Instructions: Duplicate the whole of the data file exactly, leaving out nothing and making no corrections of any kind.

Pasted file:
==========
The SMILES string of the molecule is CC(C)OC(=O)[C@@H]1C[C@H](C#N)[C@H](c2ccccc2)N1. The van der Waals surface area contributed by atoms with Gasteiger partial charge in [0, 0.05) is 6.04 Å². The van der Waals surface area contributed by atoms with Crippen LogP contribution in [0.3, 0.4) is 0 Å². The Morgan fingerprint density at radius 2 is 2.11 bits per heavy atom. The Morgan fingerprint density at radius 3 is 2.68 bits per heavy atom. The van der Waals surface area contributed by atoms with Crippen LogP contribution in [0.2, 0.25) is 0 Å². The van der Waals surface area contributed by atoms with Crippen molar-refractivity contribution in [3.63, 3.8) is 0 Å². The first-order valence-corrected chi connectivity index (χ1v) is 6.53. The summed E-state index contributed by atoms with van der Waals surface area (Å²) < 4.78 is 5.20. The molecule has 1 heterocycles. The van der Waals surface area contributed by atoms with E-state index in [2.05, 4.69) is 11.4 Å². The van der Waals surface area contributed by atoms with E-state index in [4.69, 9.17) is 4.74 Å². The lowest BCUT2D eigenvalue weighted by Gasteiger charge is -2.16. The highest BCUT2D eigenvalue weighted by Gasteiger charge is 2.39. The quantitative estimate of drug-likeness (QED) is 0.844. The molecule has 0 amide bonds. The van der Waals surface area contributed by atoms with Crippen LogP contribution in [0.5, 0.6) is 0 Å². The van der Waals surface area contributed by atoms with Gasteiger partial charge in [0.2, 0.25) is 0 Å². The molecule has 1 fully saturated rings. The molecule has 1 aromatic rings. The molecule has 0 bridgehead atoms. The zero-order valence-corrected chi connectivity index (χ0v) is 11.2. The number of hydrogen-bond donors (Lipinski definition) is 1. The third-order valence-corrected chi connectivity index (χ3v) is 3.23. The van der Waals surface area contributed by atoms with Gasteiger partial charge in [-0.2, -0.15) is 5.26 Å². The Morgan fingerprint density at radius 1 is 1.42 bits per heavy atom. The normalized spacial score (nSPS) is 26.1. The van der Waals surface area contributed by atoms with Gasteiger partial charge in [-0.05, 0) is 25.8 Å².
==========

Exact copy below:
The SMILES string of the molecule is CC(C)OC(=O)[C@@H]1C[C@H](C#N)[C@H](c2ccccc2)N1. The van der Waals surface area contributed by atoms with Gasteiger partial charge in [0, 0.05) is 6.04 Å². The van der Waals surface area contributed by atoms with Crippen LogP contribution in [0.3, 0.4) is 0 Å². The Morgan fingerprint density at radius 2 is 2.11 bits per heavy atom. The Morgan fingerprint density at radius 3 is 2.68 bits per heavy atom. The van der Waals surface area contributed by atoms with Crippen LogP contribution in [0.2, 0.25) is 0 Å². The van der Waals surface area contributed by atoms with Crippen molar-refractivity contribution in [3.63, 3.8) is 0 Å². The first-order valence-corrected chi connectivity index (χ1v) is 6.53. The summed E-state index contributed by atoms with van der Waals surface area (Å²) < 4.78 is 5.20. The molecule has 1 heterocycles. The van der Waals surface area contributed by atoms with E-state index in [2.05, 4.69) is 11.4 Å². The van der Waals surface area contributed by atoms with E-state index in [4.69, 9.17) is 4.74 Å². The lowest BCUT2D eigenvalue weighted by Gasteiger charge is -2.16. The highest BCUT2D eigenvalue weighted by Gasteiger charge is 2.39. The quantitative estimate of drug-likeness (QED) is 0.844. The molecule has 0 amide bonds. The van der Waals surface area contributed by atoms with Crippen LogP contribution in [0.5, 0.6) is 0 Å². The van der Waals surface area contributed by atoms with Gasteiger partial charge in [0.2, 0.25) is 0 Å². The molecule has 1 fully saturated rings. The molecule has 1 aromatic rings. The molecule has 0 bridgehead atoms. The zero-order valence-corrected chi connectivity index (χ0v) is 11.2. The number of hydrogen-bond donors (Lipinski definition) is 1. The third-order valence-corrected chi connectivity index (χ3v) is 3.23. The van der Waals surface area contributed by atoms with Gasteiger partial charge in [-0.2, -0.15) is 5.26 Å². The Morgan fingerprint density at radius 1 is 1.42 bits per heavy atom. The normalized spacial score (nSPS) is 26.1. The van der Waals surface area contributed by atoms with Gasteiger partial charge in [-0.05, 0) is 25.8 Å².